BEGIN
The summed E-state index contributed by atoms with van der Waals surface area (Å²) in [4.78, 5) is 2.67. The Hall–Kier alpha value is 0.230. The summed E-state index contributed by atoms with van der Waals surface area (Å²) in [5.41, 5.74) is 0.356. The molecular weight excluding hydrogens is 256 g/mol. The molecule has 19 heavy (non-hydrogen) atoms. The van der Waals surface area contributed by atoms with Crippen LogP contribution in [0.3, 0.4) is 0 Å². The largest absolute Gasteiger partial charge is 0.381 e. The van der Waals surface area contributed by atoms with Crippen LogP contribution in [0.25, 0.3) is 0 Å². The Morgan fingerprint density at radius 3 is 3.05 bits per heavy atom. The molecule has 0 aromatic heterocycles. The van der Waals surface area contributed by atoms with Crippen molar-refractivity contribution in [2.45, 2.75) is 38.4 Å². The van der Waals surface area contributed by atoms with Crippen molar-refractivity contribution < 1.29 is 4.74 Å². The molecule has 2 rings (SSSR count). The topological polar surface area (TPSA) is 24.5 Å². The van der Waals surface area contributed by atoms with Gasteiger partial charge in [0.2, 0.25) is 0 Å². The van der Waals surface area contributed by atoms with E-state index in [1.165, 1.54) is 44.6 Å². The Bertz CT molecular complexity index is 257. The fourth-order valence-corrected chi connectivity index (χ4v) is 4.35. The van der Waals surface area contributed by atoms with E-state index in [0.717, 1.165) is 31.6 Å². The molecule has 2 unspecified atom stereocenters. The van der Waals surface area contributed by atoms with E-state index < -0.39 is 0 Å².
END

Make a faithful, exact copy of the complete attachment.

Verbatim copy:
The summed E-state index contributed by atoms with van der Waals surface area (Å²) in [4.78, 5) is 2.67. The Hall–Kier alpha value is 0.230. The summed E-state index contributed by atoms with van der Waals surface area (Å²) in [5.41, 5.74) is 0.356. The molecular weight excluding hydrogens is 256 g/mol. The molecule has 19 heavy (non-hydrogen) atoms. The van der Waals surface area contributed by atoms with Crippen LogP contribution in [0.3, 0.4) is 0 Å². The largest absolute Gasteiger partial charge is 0.381 e. The van der Waals surface area contributed by atoms with Crippen LogP contribution in [0.25, 0.3) is 0 Å². The Morgan fingerprint density at radius 3 is 3.05 bits per heavy atom. The molecule has 0 aromatic heterocycles. The van der Waals surface area contributed by atoms with Crippen molar-refractivity contribution in [2.45, 2.75) is 38.4 Å². The van der Waals surface area contributed by atoms with Crippen molar-refractivity contribution < 1.29 is 4.74 Å². The molecule has 2 rings (SSSR count). The topological polar surface area (TPSA) is 24.5 Å². The van der Waals surface area contributed by atoms with Gasteiger partial charge in [0.2, 0.25) is 0 Å². The van der Waals surface area contributed by atoms with E-state index in [1.165, 1.54) is 44.6 Å². The Bertz CT molecular complexity index is 257. The fourth-order valence-corrected chi connectivity index (χ4v) is 4.35. The van der Waals surface area contributed by atoms with E-state index in [0.717, 1.165) is 31.6 Å². The molecule has 2 unspecified atom stereocenters. The van der Waals surface area contributed by atoms with E-state index < -0.39 is 0 Å².